Built-in self test. Circuitry built into the transceiver to allow testability without the need to connect to the outside world.


Bandwidth. Frequency limits to which a system will perform.



Clock data recovery. A technique for embedding clock and data into a single signal for the sake of transmission. High-speed serial data require the clocks to be embedded into the data stream to remove skew and jitter issues associated with transmitting separately.

Channel Aligner

Transceiver circuitry used to align transceiver channels when more than one channel is required to handle a high-speed data interface.


Continuous jitter pattern. IEEE test pattern used in 10-Gbit Ethernet compliance testing.

Code Groups

Selection of commas used in a particular protocol. For example XAUI utilizes /K/, /A/, /R/ & /T/ codes where /K/ indicates lane synchronization, /A/ indicates lane to lane alignment, /R/ indicates skip code, and /T/ indicates terminate.


Unique codes provided within 8b10b encoding for control information. Also known as K characters.

Common Mode (VCM)

A signal or noise of identical magnitude and phase that appears on both inputs of a differential receiver. This noise can then be removed at the input of the receiver, known as common mode rejection.

Compliance Points

Specific measurement points within a circuit. Used during system characterization to show that a signal conforms to specification.


Undesirable signal from one circuit superimposed onto a secondary circuit, caused by mutual inductance or mutual capacitance between the two circuits.


Continuous random pattern. IEEE test pattern used in 10-Gbit Ethernet compliance testing.


Clock recovery unit. Dedicated circuitry used to recover the clock within a CDR-based transmission scheme.



Electromagnetic interference. Undesirable electromagnetic waves radiating from one circuit to another, causing interference or noise.

Method of boosting the gain of a high-frequency signal to compensate for signal attenuation during transmission. Equalization circuitry is generally included within the receiver circuitry.

Eye Diagram

A superimposed high-speed waveform generated over a number of data cycles, depicting voltage and timing noise associated with a transmission line. The cleaner the eye within the plot, the better the signal.



Fast Fourier transform.


Standard laminate used in the construction of PCBs and backplanes.


Ground Bounce

Momentary noise on the device ground plane causing a 0 signal to erroneously be seen as a 1. Ground bounce is caused by simultaneously switching outputs (SSO).



HP simulation program with integrated circuit emphasis. Analog circuit simulation models used to determine transceiver behavior during system simulation.



I/O buffer information specification. I/O buffer behavioral models used to determine transceiver behavior during system simulation. IBIS models are not suitable for high-speed simulation above 1 Gbps.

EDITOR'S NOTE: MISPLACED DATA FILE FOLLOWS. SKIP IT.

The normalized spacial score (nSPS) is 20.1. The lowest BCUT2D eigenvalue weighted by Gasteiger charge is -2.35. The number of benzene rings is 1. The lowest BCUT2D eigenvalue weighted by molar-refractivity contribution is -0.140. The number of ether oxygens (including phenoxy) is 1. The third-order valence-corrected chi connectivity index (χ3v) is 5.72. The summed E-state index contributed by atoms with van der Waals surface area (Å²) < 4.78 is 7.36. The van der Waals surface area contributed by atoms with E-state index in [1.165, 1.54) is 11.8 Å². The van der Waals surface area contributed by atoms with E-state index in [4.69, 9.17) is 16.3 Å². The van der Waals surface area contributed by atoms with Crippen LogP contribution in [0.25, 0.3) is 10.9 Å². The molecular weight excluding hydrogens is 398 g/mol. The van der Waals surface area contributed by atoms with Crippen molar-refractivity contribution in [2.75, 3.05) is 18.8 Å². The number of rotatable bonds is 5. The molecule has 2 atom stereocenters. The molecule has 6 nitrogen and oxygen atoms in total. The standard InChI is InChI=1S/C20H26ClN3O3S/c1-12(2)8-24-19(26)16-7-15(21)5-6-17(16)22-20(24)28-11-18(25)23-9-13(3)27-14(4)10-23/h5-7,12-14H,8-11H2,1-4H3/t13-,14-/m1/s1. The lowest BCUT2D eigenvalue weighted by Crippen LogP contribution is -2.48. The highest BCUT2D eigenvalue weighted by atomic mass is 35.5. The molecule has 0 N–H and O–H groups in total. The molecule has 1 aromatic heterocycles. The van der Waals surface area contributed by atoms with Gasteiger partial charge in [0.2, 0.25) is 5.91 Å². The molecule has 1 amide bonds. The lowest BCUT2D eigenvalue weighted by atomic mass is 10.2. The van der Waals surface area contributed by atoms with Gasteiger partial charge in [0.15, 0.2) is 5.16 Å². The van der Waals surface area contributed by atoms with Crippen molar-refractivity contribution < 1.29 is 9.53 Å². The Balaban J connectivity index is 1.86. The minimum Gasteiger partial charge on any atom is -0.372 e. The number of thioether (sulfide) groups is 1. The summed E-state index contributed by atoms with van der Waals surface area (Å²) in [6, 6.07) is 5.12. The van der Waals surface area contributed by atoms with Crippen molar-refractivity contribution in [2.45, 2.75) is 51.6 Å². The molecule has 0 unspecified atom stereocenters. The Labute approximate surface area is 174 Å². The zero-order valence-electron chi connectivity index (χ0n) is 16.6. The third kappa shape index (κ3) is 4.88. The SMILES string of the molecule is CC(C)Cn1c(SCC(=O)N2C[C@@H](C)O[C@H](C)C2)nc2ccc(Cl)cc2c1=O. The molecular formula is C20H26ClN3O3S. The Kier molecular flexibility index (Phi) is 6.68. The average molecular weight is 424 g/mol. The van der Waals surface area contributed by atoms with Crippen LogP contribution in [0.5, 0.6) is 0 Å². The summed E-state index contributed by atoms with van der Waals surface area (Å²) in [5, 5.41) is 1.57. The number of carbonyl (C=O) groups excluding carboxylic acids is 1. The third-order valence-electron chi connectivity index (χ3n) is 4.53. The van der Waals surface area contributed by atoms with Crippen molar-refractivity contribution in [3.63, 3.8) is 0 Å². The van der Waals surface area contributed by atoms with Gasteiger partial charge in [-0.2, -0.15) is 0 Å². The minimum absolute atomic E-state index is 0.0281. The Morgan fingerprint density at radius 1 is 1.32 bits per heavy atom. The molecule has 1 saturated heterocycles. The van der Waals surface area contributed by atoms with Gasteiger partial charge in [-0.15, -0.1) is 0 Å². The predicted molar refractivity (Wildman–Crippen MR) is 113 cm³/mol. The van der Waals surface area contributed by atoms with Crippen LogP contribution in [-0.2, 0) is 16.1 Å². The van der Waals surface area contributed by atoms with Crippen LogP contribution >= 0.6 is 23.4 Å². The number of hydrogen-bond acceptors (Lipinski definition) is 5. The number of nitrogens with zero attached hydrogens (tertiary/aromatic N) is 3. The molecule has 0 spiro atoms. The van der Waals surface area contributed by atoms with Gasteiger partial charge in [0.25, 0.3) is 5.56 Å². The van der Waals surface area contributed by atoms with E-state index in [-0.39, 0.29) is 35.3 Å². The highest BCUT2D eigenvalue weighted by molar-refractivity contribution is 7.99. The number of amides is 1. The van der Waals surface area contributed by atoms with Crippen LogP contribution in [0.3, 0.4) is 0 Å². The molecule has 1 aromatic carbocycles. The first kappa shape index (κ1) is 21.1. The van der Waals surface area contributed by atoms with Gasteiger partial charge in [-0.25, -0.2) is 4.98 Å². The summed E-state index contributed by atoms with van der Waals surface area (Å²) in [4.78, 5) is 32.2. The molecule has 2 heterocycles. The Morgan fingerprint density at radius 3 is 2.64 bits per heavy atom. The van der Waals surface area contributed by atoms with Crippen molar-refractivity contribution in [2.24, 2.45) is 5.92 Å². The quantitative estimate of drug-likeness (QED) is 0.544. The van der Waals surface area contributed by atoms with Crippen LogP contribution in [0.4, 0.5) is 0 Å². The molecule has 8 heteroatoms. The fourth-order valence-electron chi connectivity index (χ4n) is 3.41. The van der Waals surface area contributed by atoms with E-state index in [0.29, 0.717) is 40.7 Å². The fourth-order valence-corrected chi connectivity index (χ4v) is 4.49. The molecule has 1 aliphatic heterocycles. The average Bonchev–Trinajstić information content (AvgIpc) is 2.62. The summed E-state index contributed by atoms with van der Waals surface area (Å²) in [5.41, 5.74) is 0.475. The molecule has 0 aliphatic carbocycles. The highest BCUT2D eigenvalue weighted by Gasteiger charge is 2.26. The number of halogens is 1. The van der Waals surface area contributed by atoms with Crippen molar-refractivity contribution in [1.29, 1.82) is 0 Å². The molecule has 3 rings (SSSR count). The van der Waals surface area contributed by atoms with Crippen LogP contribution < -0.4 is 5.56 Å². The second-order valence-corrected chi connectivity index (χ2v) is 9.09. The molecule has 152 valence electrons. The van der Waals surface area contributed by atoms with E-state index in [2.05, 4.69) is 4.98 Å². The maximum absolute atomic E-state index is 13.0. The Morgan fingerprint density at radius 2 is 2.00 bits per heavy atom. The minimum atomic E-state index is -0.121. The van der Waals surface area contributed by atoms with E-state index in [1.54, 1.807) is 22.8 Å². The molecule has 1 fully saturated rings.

Idle Characters

K (comma) code data sequence transmitted when data is not present, to maintain clock data synchronization. 8b10b encoding uses K28.5 code for this function.

Impedance Matching

Function of ensuring that the impedance of the transmitter, the receiver, and the transmission line are identical. Mismatched impedances could result in signal reflections, ringing, overshoot, undershoot, and stairstep waveforms.


Inter-symbol interference. Data corruption caused by residue of a previous signal interfering with the current data. Generally caused by reflections on the line.


International Telecommunications Union Telecommunication Standardization Sector. Telecommunication standards organization.



Just a bunch of drives. Storage network term for a disk drive or number of disk drives mounted within their own enclosure but without any control processor.


Time delay between the expected signal transition and the actual transition.



Local area network.


Lightning data transport. Low-voltage differential logic standard used within computer-based applications. Renamed to the HyperTransport standard.


Low-voltage differential signaling. High-speed differential I/O interface commonly used in high-speed transceiver applications.


Mitering (board layout context)

PCB term describing the layout technique used to ensure that high-speed I/O channels have an equivalent track length. Appear as wiggles on a PCB.


Methodologies for jitter specification. Document describing the jitter specification and measurements for a particular protocol that a product must reach before it conforms to the specification.

Mutual Capacitance

The coupling of two conductors via an electric field that injects a current onto the quiet line (victim) proportional to the rate of change of voltage on the driven line (aggressor).

Mutual Inductance

The effect of inducing current from a driven line (aggressor) onto a quiet line (victim) by means of an electric field.



The percentage a waveform rises above its upper determined value before setting at the correct value.


Printed circuit board. Insulated sheet covered with a predefined pattern of conductive material, which becomes a circuit when populated with electronic components.
Positive emitter coupled logic. I/O standard based on emitter couple logic, used in high-speed applications due to its quick state switching properties.
Physical coding sub-layer. Many protocols divide the physical layer of the open system interconnection (OSI) model into two further sub-layers, PMA and PCS. The PCS sub-layer describes the digital functionality of the physical interface, including word alignment, pattern detection and data coding scheme such as 8b10b.